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Anyone can learn how to draw. Success comes down to three things:
Shape: By focusing on the shapes of the objects (and more importantly the shapes between the objects) you can view subjects with a whole new outlook and focus.
Simplicity: You'll get better results by concentrating on simple subjects and drawing techniques that will still prove powerful when used together.
Structure: A structured approach makes drawing easier to master.
Each chapter in this course is built on these three principles, combining drawing theory and practical examples with worksheets and drawing assignments. Will Kemp brings his passion for teaching and infectious love of drawing together in these lessons. You'll learn about line, value, tone, negative space, and perspective, and come away with the confidence to start making drawing a daily practice.
This course was created and produced by Will Kemp. We're honored to host this training in our library.
So what we're going to look at now, is how you can start to use negative space to really build a powerful composition, by starting to arrange objects that you got at home. Often what can happened is, you're not quite sure what to start with, what's going to make an interesting composition, how it's all going to work together. So I'm just going to go through the process of how I start to, bring in objects or take objects out. And then talk to you through step by step, the decisions that I've made to come to the final composition. So here the main focus really is going to be the roses, I think they're going to work really nice.
And all I'm starting to look at, is the shapes and the tones we've got here, and start to look for negative spaces that are there. So if I'm looking at the cup, I'm looking at the space in-between the handle, and I'm turning that around to my viewpoint, so I start to get a shape in between it. Also I can start to see the shapes here on this votive, so that's got some great shapes that are going to cause a nice pattern within the actual drawing. So the whole roses as a whole, I mean, it looks nice.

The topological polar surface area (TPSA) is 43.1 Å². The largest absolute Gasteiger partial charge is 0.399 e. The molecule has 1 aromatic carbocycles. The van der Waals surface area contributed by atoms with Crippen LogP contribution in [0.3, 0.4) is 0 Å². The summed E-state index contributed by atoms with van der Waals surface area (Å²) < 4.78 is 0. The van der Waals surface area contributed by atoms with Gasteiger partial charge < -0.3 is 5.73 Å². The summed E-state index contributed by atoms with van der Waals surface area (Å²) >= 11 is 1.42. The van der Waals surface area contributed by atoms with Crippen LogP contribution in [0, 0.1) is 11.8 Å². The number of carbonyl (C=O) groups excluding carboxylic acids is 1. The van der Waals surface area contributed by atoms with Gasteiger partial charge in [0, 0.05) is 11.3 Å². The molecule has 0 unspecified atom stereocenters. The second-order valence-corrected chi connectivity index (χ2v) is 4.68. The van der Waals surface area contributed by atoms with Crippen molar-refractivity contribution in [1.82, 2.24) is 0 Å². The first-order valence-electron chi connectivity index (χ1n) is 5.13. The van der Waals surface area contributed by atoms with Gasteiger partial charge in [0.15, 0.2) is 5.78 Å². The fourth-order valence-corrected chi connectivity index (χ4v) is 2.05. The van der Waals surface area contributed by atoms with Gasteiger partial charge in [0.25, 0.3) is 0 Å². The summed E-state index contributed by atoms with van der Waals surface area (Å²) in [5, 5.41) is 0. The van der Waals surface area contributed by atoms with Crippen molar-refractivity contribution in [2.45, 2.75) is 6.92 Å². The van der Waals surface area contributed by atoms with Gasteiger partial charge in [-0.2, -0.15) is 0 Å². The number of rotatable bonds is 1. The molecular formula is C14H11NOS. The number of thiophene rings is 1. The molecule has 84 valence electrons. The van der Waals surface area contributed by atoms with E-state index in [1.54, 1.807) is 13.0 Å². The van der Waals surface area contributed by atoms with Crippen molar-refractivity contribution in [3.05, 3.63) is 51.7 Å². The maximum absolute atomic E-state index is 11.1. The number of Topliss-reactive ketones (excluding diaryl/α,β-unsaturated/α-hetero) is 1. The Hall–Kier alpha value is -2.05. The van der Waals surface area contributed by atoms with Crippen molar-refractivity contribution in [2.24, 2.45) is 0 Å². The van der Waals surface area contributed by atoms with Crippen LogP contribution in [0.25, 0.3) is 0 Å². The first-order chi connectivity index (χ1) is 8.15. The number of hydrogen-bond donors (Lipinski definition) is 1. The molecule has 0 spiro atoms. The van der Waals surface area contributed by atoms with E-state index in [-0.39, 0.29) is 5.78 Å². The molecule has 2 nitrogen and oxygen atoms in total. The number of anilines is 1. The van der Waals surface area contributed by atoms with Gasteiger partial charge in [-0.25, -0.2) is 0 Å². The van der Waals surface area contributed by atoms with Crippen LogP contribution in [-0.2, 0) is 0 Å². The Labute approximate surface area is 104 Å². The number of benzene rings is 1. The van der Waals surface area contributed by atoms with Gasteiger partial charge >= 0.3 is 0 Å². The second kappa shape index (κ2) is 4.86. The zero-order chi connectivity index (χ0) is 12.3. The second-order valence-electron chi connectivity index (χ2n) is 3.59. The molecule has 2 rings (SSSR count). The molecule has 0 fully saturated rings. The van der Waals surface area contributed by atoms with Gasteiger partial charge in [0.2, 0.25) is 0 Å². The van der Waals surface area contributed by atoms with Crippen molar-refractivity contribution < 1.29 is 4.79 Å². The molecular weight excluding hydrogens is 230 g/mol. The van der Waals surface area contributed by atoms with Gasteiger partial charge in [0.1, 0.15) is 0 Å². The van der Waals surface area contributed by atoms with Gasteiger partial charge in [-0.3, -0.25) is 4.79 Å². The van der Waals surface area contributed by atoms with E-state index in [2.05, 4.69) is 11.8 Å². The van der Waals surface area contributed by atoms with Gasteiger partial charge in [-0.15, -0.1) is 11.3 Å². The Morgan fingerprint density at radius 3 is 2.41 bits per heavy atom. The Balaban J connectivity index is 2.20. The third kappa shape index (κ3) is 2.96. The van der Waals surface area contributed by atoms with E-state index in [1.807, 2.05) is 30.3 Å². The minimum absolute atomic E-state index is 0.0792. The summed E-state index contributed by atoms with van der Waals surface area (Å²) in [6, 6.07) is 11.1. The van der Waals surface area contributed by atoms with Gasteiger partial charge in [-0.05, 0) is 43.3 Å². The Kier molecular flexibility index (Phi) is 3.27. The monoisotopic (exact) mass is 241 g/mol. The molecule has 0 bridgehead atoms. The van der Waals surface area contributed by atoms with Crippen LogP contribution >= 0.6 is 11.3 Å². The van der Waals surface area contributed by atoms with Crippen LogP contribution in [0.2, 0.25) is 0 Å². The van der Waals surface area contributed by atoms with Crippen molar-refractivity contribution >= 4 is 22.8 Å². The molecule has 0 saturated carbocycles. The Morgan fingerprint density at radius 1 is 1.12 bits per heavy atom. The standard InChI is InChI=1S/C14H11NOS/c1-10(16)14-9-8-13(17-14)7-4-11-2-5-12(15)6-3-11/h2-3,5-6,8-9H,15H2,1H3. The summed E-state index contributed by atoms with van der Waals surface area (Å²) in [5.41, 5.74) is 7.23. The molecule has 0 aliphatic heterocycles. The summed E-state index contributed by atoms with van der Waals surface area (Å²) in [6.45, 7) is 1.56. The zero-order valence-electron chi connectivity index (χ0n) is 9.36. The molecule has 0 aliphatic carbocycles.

But when I look at it, when I squint my eyes and just imagine this is one block, one block shape, is really hard to see any spaces in between the actual flowers. It's got a few too many flowers happening into it. So what I'd probably do, is take one of the flowers out, be a couple, and now what it starts to do is create shapes in between where I am looking, and I can start to arrange it. To try and balance the composition, this got a nice, element of space and the actual objects.
But now I can start to see, just by moving these here, that these feel a bit too leafy, there's a bit too much going on. So I'll just move the flowers from this jug into this jug, and if I was doing a painting that I really wanted those nice, vibrant colors, I'd probably go more for this composition. But because we're just looking at negative spaces, and how we can get drama by looking at dark's and lights and the shapes in between objects, just the single flower on its own, and the nice shapes of the leaves, is going to suit us better for this particular still life.
So I'm going to take this jug out and just concentrate on the small one, and then look at the other objects that we can start to use as part of the piece. The other thing you'll notice that I'm working on, is just a grey board, and this just helps cause it's very close in tune to the grey ground that we'll be working on. And can really help just to give you something simple to work on when you're first starting. So the next thing I look at is this jug here, this good, wide jug behind. But the only problem is, is even though it's got some nice spaces in between and it catches the light nicely, Because it's so white, it 's so close in tone to the actual jug, we need something that compliments that contrast with it.
So what I'm going to do is just swap that for the darker jug. So now with this darker jug, it starts to give us something to work next to. And I can start to rearrange the shapes of the handle, so I'm just looking through here. The shapes there and the shapes around the actual lip of the handle, until I get it so it makes a nice shape that balances with the rest of the piece. I feel this jug here, even though a lot of the patterns on it, and would be great for these textures on here, in terms of this composition I think is a bit too busy, so I'm going to take that out as well. SOUND >> And in between the actual silhouettes of what I'm looking at.
You can use overlap which is by putting an object just in front of another object. This is very good for bringing up one object forward. So it's a balance between, overlap and getting those negative spaces, and getting the lights and dark's for working together. So I'm just going to bring these flowers forward, so I've got a bit of a gap between the top of this flower, and top of this jug in my eye line. So I've got a bit of dark around it. So now I'm just changing the angles around, and just tweaking it, until I get this nice flowing throughout the entire piece.
I think I'm going to take out the brown jug, just to simplify the composition. So I'm happy with that now. This is going to make a great base for the drawing later on.
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